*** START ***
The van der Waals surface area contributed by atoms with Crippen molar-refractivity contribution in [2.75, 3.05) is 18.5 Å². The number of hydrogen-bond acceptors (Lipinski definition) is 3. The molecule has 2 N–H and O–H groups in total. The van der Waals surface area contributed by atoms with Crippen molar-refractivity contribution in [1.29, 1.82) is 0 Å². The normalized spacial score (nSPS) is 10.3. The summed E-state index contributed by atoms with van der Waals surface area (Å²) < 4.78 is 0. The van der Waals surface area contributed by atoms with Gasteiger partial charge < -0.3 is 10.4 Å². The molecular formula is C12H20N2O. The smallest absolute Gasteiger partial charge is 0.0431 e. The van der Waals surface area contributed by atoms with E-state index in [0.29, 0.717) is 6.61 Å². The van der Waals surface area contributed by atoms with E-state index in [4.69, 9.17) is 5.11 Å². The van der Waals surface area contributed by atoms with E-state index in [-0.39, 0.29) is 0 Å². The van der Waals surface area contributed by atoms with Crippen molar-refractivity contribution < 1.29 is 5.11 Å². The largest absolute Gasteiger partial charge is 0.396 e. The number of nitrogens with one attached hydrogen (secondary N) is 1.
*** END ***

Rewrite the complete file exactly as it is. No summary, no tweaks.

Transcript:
The van der Waals surface area contributed by atoms with Crippen molar-refractivity contribution in [2.75, 3.05) is 18.5 Å². The number of hydrogen-bond acceptors (Lipinski definition) is 3. The molecule has 2 N–H and O–H groups in total. The van der Waals surface area contributed by atoms with Crippen molar-refractivity contribution in [1.29, 1.82) is 0 Å². The normalized spacial score (nSPS) is 10.3. The summed E-state index contributed by atoms with van der Waals surface area (Å²) < 4.78 is 0. The van der Waals surface area contributed by atoms with Gasteiger partial charge < -0.3 is 10.4 Å². The molecular formula is C12H20N2O. The smallest absolute Gasteiger partial charge is 0.0431 e. The van der Waals surface area contributed by atoms with E-state index in [0.29, 0.717) is 6.61 Å². The van der Waals surface area contributed by atoms with E-state index in [4.69, 9.17) is 5.11 Å². The van der Waals surface area contributed by atoms with E-state index in [-0.39, 0.29) is 0 Å². The van der Waals surface area contributed by atoms with Crippen molar-refractivity contribution < 1.29 is 5.11 Å². The largest absolute Gasteiger partial charge is 0.396 e. The number of nitrogens with one attached hydrogen (secondary N) is 1.